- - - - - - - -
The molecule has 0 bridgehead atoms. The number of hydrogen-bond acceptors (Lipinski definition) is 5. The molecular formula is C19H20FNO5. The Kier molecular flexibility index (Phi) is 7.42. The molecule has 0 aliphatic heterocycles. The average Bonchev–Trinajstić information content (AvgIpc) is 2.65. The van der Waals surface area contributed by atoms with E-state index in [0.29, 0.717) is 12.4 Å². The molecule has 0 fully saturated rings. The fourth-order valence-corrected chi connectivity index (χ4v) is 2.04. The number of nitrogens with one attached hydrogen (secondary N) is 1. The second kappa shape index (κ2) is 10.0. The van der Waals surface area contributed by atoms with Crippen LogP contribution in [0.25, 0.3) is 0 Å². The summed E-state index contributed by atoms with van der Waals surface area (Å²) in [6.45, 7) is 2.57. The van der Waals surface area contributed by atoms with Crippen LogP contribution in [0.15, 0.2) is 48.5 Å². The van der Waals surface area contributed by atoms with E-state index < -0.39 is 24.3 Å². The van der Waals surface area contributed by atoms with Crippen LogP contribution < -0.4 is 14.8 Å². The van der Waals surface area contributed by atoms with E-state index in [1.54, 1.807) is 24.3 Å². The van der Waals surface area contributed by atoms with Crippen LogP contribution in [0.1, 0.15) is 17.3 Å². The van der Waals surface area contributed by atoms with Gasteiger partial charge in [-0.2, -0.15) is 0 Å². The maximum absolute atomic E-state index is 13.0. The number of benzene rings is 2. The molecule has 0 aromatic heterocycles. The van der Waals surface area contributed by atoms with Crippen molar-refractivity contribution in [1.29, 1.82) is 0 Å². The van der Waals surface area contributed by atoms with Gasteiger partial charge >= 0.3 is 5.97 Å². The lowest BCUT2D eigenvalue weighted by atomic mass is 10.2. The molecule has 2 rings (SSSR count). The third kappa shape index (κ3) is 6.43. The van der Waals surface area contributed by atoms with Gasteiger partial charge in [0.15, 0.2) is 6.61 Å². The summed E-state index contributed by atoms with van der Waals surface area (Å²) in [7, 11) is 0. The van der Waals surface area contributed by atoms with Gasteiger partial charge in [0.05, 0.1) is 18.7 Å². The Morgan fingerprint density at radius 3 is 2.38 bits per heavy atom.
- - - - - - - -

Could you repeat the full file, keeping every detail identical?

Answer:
The molecule has 0 bridgehead atoms. The number of hydrogen-bond acceptors (Lipinski definition) is 5. The molecular formula is C19H20FNO5. The Kier molecular flexibility index (Phi) is 7.42. The molecule has 0 aliphatic heterocycles. The average Bonchev–Trinajstić information content (AvgIpc) is 2.65. The van der Waals surface area contributed by atoms with E-state index in [0.29, 0.717) is 12.4 Å². The molecule has 0 fully saturated rings. The fourth-order valence-corrected chi connectivity index (χ4v) is 2.04. The number of nitrogens with one attached hydrogen (secondary N) is 1. The second kappa shape index (κ2) is 10.0. The van der Waals surface area contributed by atoms with Crippen LogP contribution in [0.25, 0.3) is 0 Å². The summed E-state index contributed by atoms with van der Waals surface area (Å²) in [6.45, 7) is 2.57. The van der Waals surface area contributed by atoms with Crippen LogP contribution in [0.15, 0.2) is 48.5 Å². The van der Waals surface area contributed by atoms with E-state index < -0.39 is 24.3 Å². The van der Waals surface area contributed by atoms with Crippen LogP contribution < -0.4 is 14.8 Å². The van der Waals surface area contributed by atoms with E-state index in [1.54, 1.807) is 24.3 Å². The van der Waals surface area contributed by atoms with Crippen LogP contribution in [0.1, 0.15) is 17.3 Å². The van der Waals surface area contributed by atoms with Gasteiger partial charge in [-0.2, -0.15) is 0 Å². The maximum absolute atomic E-state index is 13.0. The number of benzene rings is 2. The molecule has 0 aromatic heterocycles. The van der Waals surface area contributed by atoms with Crippen molar-refractivity contribution in [1.29, 1.82) is 0 Å². The van der Waals surface area contributed by atoms with Gasteiger partial charge >= 0.3 is 5.97 Å². The lowest BCUT2D eigenvalue weighted by atomic mass is 10.2. The molecule has 2 rings (SSSR count). The third kappa shape index (κ3) is 6.43. The van der Waals surface area contributed by atoms with Gasteiger partial charge in [0.15, 0.2) is 6.61 Å². The summed E-state index contributed by atoms with van der Waals surface area (Å²) in [7, 11) is 0. The van der Waals surface area contributed by atoms with Gasteiger partial charge in [0.05, 0.1) is 18.7 Å². The Morgan fingerprint density at radius 3 is 2.38 bits per heavy atom.